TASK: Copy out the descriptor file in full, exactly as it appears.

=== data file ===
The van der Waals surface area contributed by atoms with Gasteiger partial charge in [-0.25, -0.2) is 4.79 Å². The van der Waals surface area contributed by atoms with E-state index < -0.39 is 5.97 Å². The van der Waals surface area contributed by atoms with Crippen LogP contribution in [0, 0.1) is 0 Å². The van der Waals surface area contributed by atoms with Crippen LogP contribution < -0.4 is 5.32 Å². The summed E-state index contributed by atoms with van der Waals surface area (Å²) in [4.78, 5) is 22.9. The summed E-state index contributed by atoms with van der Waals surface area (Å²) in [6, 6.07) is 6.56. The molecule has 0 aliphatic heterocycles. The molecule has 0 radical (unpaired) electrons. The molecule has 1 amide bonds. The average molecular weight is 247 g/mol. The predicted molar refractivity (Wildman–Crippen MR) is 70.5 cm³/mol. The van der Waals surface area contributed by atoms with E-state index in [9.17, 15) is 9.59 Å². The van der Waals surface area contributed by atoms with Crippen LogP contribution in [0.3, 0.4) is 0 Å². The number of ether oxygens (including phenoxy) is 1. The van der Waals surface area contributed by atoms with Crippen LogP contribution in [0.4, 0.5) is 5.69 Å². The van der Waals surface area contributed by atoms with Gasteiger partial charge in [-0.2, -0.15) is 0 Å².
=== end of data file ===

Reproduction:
The van der Waals surface area contributed by atoms with Gasteiger partial charge in [-0.25, -0.2) is 4.79 Å². The van der Waals surface area contributed by atoms with E-state index < -0.39 is 5.97 Å². The van der Waals surface area contributed by atoms with Crippen LogP contribution in [0, 0.1) is 0 Å². The van der Waals surface area contributed by atoms with Crippen LogP contribution < -0.4 is 5.32 Å². The summed E-state index contributed by atoms with van der Waals surface area (Å²) in [4.78, 5) is 22.9. The summed E-state index contributed by atoms with van der Waals surface area (Å²) in [6, 6.07) is 6.56. The molecule has 0 aliphatic heterocycles. The molecule has 0 radical (unpaired) electrons. The molecule has 1 amide bonds. The average molecular weight is 247 g/mol. The predicted molar refractivity (Wildman–Crippen MR) is 70.5 cm³/mol. The van der Waals surface area contributed by atoms with E-state index in [9.17, 15) is 9.59 Å². The van der Waals surface area contributed by atoms with Crippen LogP contribution in [0.3, 0.4) is 0 Å². The number of ether oxygens (including phenoxy) is 1. The van der Waals surface area contributed by atoms with Crippen LogP contribution in [0.4, 0.5) is 5.69 Å². The van der Waals surface area contributed by atoms with Gasteiger partial charge in [-0.2, -0.15) is 0 Å².